Velominati Super Prestige: Men’s and Women’s World Elite Road Race Championships

Bad Cadelephant gives it the berries in the 2009 Men's Road Race

Just add water.  It’s true of dehydrated food and it’s true of a dehydrated sport approaching the end of the season. It seems adding a dose of rain improves any race, but none so more than the World Road Race championships. That is, so long as you ignore Paris-Roubaix and de Ronde van Vlaanderen. In any case, I’m hoping for rain in Melbourne on on Saturday and Sunday.

The cycling world’s eye is turned sharply towards Australia as the World Championships unfold. It seems to me the competitors are facing some unique challenges in this years event, given it’s location and route. Conventional knowledge is that the course is not hard enough and will favor the sprinters. I am convinced this is not the case, despite the considerable setbacks of not having studied the course nor having been to Australia. I’ll also mention that I’m unwilling to do any “research” to validate my assumptions, but they sound good and a good-sounding guess is almost the same as a fact.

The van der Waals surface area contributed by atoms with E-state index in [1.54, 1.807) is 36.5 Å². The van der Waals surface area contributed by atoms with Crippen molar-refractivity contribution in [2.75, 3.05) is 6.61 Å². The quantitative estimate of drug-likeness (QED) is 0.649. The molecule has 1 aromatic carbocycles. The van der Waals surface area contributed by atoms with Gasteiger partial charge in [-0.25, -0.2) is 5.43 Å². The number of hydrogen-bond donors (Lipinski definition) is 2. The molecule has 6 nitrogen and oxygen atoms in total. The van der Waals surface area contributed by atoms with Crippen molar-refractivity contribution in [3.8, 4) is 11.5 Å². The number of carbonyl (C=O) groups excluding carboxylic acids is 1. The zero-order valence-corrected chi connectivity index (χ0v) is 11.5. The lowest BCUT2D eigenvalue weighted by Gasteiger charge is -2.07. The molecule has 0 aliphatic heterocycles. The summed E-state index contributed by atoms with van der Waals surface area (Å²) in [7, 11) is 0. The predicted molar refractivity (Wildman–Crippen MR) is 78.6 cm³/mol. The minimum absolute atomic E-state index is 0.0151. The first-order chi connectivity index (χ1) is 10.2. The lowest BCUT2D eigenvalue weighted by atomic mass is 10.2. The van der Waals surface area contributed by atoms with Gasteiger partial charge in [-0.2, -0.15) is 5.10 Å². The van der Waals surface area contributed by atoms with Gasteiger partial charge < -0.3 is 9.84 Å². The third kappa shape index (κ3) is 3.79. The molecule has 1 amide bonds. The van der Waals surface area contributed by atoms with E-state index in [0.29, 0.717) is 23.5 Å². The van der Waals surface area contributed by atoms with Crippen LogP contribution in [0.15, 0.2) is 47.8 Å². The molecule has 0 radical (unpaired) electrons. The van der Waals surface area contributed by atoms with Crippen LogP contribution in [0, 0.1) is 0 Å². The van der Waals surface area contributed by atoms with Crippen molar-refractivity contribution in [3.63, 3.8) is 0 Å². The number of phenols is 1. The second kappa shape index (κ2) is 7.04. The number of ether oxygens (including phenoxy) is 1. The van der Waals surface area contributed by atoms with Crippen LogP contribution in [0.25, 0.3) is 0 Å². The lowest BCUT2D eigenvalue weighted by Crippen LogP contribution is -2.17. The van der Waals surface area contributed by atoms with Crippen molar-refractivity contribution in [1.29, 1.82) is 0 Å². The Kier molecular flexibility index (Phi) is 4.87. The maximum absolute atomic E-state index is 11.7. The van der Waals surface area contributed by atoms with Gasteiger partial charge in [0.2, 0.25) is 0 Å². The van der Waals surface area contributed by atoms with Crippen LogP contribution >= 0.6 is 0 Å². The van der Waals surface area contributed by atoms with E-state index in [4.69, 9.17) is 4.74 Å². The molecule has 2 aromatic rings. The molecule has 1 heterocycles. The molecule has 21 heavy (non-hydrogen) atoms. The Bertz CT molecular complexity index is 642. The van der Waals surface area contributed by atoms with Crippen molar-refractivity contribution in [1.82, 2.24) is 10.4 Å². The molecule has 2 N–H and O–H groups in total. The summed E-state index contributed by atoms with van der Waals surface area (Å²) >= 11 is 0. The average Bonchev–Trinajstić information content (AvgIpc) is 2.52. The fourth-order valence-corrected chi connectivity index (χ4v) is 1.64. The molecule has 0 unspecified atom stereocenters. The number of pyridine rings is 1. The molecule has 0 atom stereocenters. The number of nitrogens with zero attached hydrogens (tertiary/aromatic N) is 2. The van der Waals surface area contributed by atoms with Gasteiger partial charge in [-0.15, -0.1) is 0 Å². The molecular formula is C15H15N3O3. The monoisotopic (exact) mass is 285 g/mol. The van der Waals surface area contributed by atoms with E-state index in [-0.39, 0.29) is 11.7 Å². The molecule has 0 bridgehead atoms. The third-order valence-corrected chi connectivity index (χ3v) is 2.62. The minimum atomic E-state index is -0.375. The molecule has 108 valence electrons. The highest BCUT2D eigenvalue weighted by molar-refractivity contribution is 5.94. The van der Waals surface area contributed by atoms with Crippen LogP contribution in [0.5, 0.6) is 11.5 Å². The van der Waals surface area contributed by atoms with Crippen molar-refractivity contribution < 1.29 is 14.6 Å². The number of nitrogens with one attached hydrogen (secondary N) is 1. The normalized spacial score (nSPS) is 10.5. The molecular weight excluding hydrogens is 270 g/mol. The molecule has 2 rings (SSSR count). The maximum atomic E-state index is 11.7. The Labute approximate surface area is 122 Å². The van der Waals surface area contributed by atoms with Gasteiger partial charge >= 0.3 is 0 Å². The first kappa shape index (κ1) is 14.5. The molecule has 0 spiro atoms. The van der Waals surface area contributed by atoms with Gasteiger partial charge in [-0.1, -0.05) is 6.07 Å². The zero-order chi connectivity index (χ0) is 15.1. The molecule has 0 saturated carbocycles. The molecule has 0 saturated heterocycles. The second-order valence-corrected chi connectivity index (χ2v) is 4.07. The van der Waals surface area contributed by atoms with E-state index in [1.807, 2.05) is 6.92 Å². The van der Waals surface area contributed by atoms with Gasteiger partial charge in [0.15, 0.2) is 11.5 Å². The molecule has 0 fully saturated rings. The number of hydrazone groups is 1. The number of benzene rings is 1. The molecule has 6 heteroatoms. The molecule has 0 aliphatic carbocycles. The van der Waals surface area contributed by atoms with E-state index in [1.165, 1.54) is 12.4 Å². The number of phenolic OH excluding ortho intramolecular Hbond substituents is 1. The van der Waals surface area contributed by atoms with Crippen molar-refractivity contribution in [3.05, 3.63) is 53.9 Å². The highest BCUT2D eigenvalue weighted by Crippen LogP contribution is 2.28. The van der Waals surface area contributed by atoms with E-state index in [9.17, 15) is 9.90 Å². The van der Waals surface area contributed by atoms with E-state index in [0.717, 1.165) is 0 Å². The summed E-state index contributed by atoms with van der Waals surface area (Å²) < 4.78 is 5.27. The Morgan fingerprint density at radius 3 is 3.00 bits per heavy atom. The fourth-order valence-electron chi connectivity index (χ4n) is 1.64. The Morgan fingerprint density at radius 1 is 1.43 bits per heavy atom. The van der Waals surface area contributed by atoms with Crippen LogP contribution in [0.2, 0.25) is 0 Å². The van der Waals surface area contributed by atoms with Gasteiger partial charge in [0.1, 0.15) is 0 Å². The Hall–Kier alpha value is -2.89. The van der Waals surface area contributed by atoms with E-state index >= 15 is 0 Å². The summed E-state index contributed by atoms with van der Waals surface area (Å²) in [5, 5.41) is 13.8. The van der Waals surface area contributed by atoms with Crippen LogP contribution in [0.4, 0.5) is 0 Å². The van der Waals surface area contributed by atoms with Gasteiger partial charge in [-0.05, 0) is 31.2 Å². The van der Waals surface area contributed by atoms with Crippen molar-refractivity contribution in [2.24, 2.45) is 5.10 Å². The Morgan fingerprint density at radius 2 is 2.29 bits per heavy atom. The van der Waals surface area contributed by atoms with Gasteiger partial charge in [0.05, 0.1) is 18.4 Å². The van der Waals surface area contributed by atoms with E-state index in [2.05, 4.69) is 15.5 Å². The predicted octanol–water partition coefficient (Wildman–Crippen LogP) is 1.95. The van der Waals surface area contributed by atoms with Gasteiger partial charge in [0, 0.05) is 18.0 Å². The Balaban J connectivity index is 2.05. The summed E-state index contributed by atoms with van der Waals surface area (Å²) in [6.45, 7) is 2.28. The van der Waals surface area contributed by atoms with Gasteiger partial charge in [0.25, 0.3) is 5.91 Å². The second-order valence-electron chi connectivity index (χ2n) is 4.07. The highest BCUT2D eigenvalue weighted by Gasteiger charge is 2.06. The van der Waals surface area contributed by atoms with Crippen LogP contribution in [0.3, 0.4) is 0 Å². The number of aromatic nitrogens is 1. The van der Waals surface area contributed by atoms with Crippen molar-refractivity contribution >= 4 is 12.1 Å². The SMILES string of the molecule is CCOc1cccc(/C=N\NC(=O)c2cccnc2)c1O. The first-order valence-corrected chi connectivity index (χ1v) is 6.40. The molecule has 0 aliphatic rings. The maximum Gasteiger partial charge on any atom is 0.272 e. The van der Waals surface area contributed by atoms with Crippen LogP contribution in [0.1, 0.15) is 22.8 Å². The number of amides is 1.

I’m not about to underestimate the disorienting effect of riding upside down.  Aussies and Kiwis will be used to it, but all that blood rushing to your head when you’re in Oz will do nothing to toughen up your guns.  Riders who already have a big head, like ‘Cav, will be at risk of having their noggin’s rupture under the pressure.  I just hope they’ve been acclimating by sleeping upside down.

It’s also Springtime in Oz, so the Euros who already raced a Spring campaign will suffer the unpredictable side-effects of experiencing the same season twice, similar to what happens when you travel back in time and share a brewskie with your past self.

Finally, most Europeans are used to having dogs and the like shoot into the road and know how to handle it.  It’s usually no big deal because European dogs are generally small and fluffy and can be run over pretty easily with only a bit of fur getting stuck in the drive-train. However, I have it on the excellent authority of someone who’s credibility I can’t verify that kangaroos are fucking everywhere down there, and everyone already knows all Aussies carry Bowie knives. I can only speculate as to the sequence of events caused by having a marsupial hop into the rider’s path during the race.  I’m guessing those Bowie knives will likely come in handy.